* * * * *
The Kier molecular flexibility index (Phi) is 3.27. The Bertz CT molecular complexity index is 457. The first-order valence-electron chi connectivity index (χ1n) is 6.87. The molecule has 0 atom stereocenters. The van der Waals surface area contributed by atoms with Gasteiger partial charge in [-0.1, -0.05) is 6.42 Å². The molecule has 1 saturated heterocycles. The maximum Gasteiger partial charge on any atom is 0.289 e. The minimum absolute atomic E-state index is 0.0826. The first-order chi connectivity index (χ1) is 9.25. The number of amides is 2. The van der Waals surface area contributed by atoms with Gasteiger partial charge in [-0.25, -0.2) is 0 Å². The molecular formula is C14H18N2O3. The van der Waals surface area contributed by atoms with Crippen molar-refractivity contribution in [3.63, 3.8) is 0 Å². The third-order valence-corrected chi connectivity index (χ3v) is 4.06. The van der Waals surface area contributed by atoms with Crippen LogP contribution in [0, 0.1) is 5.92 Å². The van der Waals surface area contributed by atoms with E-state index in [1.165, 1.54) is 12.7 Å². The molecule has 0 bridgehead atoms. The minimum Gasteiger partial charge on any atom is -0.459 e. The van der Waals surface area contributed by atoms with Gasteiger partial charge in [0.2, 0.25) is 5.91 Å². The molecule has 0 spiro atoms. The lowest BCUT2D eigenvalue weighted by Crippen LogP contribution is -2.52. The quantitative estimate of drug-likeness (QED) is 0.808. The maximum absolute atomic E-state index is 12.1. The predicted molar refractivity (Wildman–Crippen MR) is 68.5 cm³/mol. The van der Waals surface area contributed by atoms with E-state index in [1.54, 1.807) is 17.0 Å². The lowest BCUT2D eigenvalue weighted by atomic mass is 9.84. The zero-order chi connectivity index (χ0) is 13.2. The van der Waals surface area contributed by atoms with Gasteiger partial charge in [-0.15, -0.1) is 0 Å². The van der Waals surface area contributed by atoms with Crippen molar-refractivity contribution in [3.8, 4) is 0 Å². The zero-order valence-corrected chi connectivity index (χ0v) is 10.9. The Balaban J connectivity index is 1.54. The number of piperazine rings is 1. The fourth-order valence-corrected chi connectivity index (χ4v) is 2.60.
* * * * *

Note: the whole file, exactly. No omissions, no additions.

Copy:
The Kier molecular flexibility index (Phi) is 3.27. The Bertz CT molecular complexity index is 457. The first-order valence-electron chi connectivity index (χ1n) is 6.87. The molecule has 0 atom stereocenters. The van der Waals surface area contributed by atoms with Gasteiger partial charge in [-0.1, -0.05) is 6.42 Å². The molecule has 1 saturated heterocycles. The maximum Gasteiger partial charge on any atom is 0.289 e. The minimum absolute atomic E-state index is 0.0826. The first-order chi connectivity index (χ1) is 9.25. The number of amides is 2. The van der Waals surface area contributed by atoms with Gasteiger partial charge in [-0.25, -0.2) is 0 Å². The molecular formula is C14H18N2O3. The van der Waals surface area contributed by atoms with Crippen molar-refractivity contribution in [3.63, 3.8) is 0 Å². The third-order valence-corrected chi connectivity index (χ3v) is 4.06. The van der Waals surface area contributed by atoms with Crippen LogP contribution in [0, 0.1) is 5.92 Å². The van der Waals surface area contributed by atoms with E-state index in [1.165, 1.54) is 12.7 Å². The molecule has 0 bridgehead atoms. The minimum Gasteiger partial charge on any atom is -0.459 e. The van der Waals surface area contributed by atoms with Gasteiger partial charge in [0.2, 0.25) is 5.91 Å². The molecule has 0 spiro atoms. The lowest BCUT2D eigenvalue weighted by Crippen LogP contribution is -2.52. The quantitative estimate of drug-likeness (QED) is 0.808. The maximum absolute atomic E-state index is 12.1. The predicted molar refractivity (Wildman–Crippen MR) is 68.5 cm³/mol. The van der Waals surface area contributed by atoms with E-state index in [1.54, 1.807) is 17.0 Å². The lowest BCUT2D eigenvalue weighted by atomic mass is 9.84. The zero-order chi connectivity index (χ0) is 13.2. The van der Waals surface area contributed by atoms with Gasteiger partial charge in [-0.15, -0.1) is 0 Å². The van der Waals surface area contributed by atoms with Crippen molar-refractivity contribution in [3.8, 4) is 0 Å². The zero-order valence-corrected chi connectivity index (χ0v) is 10.9. The Balaban J connectivity index is 1.54. The number of piperazine rings is 1. The fourth-order valence-corrected chi connectivity index (χ4v) is 2.60.